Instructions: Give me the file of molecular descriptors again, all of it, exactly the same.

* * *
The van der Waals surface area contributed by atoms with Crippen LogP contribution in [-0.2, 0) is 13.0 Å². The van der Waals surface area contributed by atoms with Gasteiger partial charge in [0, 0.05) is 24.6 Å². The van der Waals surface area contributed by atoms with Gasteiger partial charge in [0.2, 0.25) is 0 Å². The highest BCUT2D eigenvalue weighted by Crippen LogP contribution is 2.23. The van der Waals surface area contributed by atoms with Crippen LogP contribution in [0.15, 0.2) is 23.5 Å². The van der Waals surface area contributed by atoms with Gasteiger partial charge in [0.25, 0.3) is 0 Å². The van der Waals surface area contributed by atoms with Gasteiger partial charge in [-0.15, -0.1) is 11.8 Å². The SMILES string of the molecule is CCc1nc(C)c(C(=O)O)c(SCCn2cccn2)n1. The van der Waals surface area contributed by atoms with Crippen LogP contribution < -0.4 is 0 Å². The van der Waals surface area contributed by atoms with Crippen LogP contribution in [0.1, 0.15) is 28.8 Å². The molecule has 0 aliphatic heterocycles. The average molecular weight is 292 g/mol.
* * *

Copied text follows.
The van der Waals surface area contributed by atoms with Crippen LogP contribution in [-0.2, 0) is 13.0 Å². The van der Waals surface area contributed by atoms with Gasteiger partial charge in [0, 0.05) is 24.6 Å². The van der Waals surface area contributed by atoms with Gasteiger partial charge in [0.2, 0.25) is 0 Å². The highest BCUT2D eigenvalue weighted by Crippen LogP contribution is 2.23. The van der Waals surface area contributed by atoms with Crippen LogP contribution in [0.15, 0.2) is 23.5 Å². The van der Waals surface area contributed by atoms with Gasteiger partial charge in [0.25, 0.3) is 0 Å². The van der Waals surface area contributed by atoms with Gasteiger partial charge in [-0.15, -0.1) is 11.8 Å². The SMILES string of the molecule is CCc1nc(C)c(C(=O)O)c(SCCn2cccn2)n1. The van der Waals surface area contributed by atoms with Crippen LogP contribution < -0.4 is 0 Å². The van der Waals surface area contributed by atoms with Crippen LogP contribution in [0.1, 0.15) is 28.8 Å². The molecule has 0 aliphatic heterocycles. The average molecular weight is 292 g/mol.